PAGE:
‘Nothing changes, if nothing changes’ [Anon]

There are a number of superb examples of how an organisation’s embrace of safety excellence has had a transformative effect on the organisation as a whole.  The focus on safety excellence in  ALCOA under Paul O’Neil (as described in ‘The Power of Habit’ by Charles Duhigg) or the introduction of  Process Safety in Scottish Power (case study available from the UK HSE) not only see dramatic improvements in safety, but also show up in the results of other aspects of the business. Logically, the interconnectedness of organisations should demands this.  If you want to be excellent at safety then you better be excellent operationally and a have a strong culture of accountability and leadership! In effect, safety is something everyone can get behind and provides license and leverage for other improvements.


Notwithstanding the overall safety programme, this principle can be applied as we chunk down the organisation and look for opportunities of other leveraged improvements.   A good example of this is in maintenance and the mundane, frequently performed, unglamorous world of lubrication.


There are lots of ways of improving reliability and tools and techniques have been developed such as Root Cause Analysis, FMECA, Predictive Maintenance etc.  However, one of the keys to sustained reliability improvements is changing the behaviours and perceptions of the whole workshop.  If I was to describe the look and feel of my ideal workshop, it would be the cross between a world renowned orchestra playing with passion in a room where you would be happy to eat your dinner of the floor!  Great housekeeping, a fantastic environment to work in, where all activity is done with precision and purpose, resulting in great maintenance and reliability.  But the puzzle is how to get there….


One place start unlocking this puzzle is lubrication.  A focus on getting really good at lubrication starts to build the behaviours and practices that will support the rest of the reliability programme.  Historically in many industries,  lubrication is done poorly.  It is a frequently performed task, carried out by the least skilled members of the team with-out much thought. Yet because that is the way it has always be done, no one realises the damage being done.  As a result, by doing lubrication right an enormous opportunity for improvement opens up in improved reliability, extended component life and reduced costs.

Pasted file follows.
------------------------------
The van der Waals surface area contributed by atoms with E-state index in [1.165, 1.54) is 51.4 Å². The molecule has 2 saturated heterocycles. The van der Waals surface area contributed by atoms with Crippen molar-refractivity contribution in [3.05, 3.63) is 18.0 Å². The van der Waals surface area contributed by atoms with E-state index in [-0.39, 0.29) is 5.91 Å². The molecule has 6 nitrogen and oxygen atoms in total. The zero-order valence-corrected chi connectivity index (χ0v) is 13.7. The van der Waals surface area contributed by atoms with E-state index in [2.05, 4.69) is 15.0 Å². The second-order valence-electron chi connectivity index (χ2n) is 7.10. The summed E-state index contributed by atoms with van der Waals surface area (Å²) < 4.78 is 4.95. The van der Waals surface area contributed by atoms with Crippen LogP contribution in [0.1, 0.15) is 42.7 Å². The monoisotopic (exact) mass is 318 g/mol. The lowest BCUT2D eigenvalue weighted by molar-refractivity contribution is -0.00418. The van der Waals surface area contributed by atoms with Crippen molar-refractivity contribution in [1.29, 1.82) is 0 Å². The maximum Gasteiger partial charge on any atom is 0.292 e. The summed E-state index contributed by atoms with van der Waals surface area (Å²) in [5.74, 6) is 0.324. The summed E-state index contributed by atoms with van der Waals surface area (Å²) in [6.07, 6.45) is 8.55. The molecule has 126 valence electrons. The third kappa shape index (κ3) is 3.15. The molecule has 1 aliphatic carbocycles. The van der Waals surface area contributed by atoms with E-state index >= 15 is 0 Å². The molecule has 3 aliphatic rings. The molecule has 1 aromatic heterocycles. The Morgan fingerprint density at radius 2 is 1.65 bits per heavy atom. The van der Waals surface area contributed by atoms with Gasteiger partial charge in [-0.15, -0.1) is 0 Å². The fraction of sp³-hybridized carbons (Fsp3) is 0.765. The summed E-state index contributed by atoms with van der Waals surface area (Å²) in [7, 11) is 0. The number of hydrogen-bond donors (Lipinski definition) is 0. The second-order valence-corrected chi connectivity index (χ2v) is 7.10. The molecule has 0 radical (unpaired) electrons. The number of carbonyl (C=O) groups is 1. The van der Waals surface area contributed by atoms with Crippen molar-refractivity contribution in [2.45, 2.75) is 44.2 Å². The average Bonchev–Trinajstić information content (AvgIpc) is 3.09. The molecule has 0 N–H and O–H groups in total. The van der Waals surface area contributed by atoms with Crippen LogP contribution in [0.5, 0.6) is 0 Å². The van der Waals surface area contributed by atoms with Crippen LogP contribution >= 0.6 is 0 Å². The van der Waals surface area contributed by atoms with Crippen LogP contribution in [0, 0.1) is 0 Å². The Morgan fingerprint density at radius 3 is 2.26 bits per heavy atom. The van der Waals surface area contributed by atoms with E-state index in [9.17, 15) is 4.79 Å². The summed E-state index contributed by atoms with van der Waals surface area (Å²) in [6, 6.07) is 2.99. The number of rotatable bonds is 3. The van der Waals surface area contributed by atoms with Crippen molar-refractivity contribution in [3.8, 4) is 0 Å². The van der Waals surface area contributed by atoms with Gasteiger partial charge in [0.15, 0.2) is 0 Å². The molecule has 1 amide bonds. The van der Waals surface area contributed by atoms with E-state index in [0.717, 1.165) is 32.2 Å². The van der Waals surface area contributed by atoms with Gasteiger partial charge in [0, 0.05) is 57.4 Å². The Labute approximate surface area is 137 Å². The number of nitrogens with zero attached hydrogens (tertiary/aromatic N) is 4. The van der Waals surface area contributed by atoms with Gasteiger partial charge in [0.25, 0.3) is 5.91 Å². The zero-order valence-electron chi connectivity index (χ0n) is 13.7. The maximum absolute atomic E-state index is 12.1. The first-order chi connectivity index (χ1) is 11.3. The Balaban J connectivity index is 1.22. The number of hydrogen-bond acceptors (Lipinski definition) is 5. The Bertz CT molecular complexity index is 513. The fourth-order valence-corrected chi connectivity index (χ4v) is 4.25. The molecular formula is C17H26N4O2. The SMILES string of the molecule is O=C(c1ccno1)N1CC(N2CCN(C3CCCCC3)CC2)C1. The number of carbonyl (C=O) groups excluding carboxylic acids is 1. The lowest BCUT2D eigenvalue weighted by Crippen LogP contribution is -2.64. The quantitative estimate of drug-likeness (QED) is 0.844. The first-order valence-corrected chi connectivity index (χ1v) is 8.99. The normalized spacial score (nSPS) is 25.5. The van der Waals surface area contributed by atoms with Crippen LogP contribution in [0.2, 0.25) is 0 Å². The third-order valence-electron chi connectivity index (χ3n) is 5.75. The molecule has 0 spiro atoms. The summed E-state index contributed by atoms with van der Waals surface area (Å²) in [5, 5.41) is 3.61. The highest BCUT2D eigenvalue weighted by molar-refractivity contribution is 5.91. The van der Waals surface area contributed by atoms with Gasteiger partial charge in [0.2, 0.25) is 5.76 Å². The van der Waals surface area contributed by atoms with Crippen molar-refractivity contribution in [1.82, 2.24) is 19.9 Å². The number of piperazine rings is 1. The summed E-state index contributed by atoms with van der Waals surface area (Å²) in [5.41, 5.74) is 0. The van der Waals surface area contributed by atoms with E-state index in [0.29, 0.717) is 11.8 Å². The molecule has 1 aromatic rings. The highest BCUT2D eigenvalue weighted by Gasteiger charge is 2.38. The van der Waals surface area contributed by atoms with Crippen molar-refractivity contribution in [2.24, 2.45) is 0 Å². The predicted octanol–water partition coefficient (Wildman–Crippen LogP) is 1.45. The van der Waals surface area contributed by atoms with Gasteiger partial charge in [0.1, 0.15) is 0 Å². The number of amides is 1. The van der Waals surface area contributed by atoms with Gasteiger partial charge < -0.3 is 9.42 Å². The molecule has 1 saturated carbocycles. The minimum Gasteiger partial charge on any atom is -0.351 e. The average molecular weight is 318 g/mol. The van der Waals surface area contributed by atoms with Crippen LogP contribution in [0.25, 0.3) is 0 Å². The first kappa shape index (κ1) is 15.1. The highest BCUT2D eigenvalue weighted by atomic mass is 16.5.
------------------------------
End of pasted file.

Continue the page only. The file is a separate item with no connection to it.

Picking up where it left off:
The mantra of lubrication excellence is ‘right oil, right quantity, right time, right location, right quality (ie free from contaminants)’ – this demands precision, sound  organisation and systems, good housekeeping, pride and enthusiasm. Apply this to lubrication and the impact is felt in all aspects of the workshop.  Take contamination control which is an aspect lubrication excellence.  Good examples of contamination control result in; adoption of 5S in the workshop and in the plant; colour coding for different oils, storage and transfer containers; the implementation of fit for purpose facilities with filters, desiccant breathers and metered delivery;  the development of procedures and techniques to minimise accidental contamination; the use of filter carts to kidney loop equipment when it is in for a service. Doing these things doesn’t just help with contamination control.  It also improves the way we approach maintenance in general.  Get the team passionate about contamination control and they will be passionate about other aspects of lubrication excellence and the rest of the reliability programme.


From a foundation of lubrication excellence, the journey to maintenance precision, root cause analysis, work management, condition monitoring and failure modes should not be so hard.  The behaviours to support reliability are already in place and already making a difference.  After all, it can be easier to get buy-in about good old tangible dirt than it can be for esoteric less tangible RCM…

Jan Cuppens

Director Global Engineering

Global Operations & Engineering